TheRegnirps

Member Since: January 8, 2009

Country: United States

Profile

Bio

Purveyor of fine ARM products and various very cool things.

Role

CTO

Organizations

Sigma Pi Sigma

Spoken Languages

English, Mandarin

Programming Languages

Forth, C, Assembler(65C02, 68HC11, PPC, ARM)

Expertise

Godlike

Interests

Embedded instrumentation. Detection of the weakest of signals of all sorts. Synthetic aperture RADAR/SONAR and interferometric radio astronomy. Algorithms for multi-beam and spotlight. Inventor of the Rotating Graviometer.

Websites

www.regnirps.com www.andahamer.com

Publications

I share not with mere Earthlings!

  • There are many studies that confirm this. Here is a brief synopsis http://www.webmd.com/smoking-cessation/news/20021023/harnessing-nicotines-power

    I smoked my way through math and physics. We took ash trays to class and professors smoked in class. I recall David Berlinsky taught Philosophy of Science in a very small room and put out his smokes in the chalk tray. Graduate level problems could take weeks and I don’t think very many people could use Newton’s method of keeping the problem “constantly before the mind” without the nicotine, though there were certainly non-smokers who out-shined us less promising types.

    If I was back in school I would seriously consider vaping or patches.

  • No nicotine? Be ready for at least a year of feeling like you lost 20 or 30 IQ points. Nicotine is tremendous for concentration. Look at engineering. The SR-71 was designed using chain smoking. Now we need high performance computers running simulations and CAD. Grad schools and tech design and the space program used to run on tobacco.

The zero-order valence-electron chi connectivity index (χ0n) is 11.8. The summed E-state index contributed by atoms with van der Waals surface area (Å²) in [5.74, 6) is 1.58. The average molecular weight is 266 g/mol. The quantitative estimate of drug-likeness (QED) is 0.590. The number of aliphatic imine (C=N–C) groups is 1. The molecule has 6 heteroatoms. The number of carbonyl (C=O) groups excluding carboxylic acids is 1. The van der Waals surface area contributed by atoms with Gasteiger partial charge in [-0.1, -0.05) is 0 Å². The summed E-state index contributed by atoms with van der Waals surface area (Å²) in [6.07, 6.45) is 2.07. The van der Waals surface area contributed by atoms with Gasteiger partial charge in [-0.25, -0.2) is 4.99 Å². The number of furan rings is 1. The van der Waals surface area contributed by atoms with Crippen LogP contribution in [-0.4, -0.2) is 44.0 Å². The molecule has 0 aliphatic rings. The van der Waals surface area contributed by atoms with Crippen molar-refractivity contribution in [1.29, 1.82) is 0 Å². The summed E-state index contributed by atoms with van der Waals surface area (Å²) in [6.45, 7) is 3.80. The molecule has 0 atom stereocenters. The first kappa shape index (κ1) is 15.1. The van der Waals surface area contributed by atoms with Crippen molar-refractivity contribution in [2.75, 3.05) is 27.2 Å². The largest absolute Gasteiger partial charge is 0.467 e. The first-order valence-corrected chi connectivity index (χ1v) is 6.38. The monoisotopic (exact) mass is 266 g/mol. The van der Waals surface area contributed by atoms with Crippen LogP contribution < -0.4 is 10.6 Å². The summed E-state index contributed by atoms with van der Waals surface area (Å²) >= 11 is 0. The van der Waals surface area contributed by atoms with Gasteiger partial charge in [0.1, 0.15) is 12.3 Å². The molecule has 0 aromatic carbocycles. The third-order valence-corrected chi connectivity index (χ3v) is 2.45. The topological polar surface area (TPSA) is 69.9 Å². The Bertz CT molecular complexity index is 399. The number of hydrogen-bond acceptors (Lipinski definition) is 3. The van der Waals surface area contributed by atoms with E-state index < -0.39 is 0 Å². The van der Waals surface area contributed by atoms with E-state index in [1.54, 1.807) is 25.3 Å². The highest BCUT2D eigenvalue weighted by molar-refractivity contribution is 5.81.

When was the last great physics breakthrough? They will have to come from places that still allow smoking in the workplace and classrooms! Oh well. Maybe chewing coca leaf will become legal.

  • Do you really say the acronym DOF as a the word “dof”? Threedof?

    And “feefoh”? Are you Germans? An “I” is a long e? It must be the altitude. You have developed a whole new Boulder dialect of engineering terms. First Een First Oot. With an umlaut.

  • I have something in mind using hard drive magnets. Maybe even the coil and bearing. You don’t need gain of a million with 24 bit ADCs so that is nice too. The integration method gives ground motion and calibration should not be too hard. Typical seismometers because of the forced harmonic oscillator, give displacement, velocity, or acceleration depending on frequency so it is all mixed together in a real event. Getting only displacement (ground motion) is a lot cooler.

    I’m not crazy about the big pipe and mass and cable home seismograph plans. There are much easier smaller ways to get better results.

    My plan is for horizontal mainly because you get more stuff and it is a lot easier to start with a long period, mechanically. Some of the more dramatic vertical wave types don’t travel through water or soft material worth a darn. Like Love waves which can not propagate in a homogeneous medium but have a lot of vertical. Ideally I think you should not even get P-waves on a vertical since they are horizontal and compression.

  • If you tried to find this device in a search, “geophone” will get a lot of info. I didn’t see the period mentioned.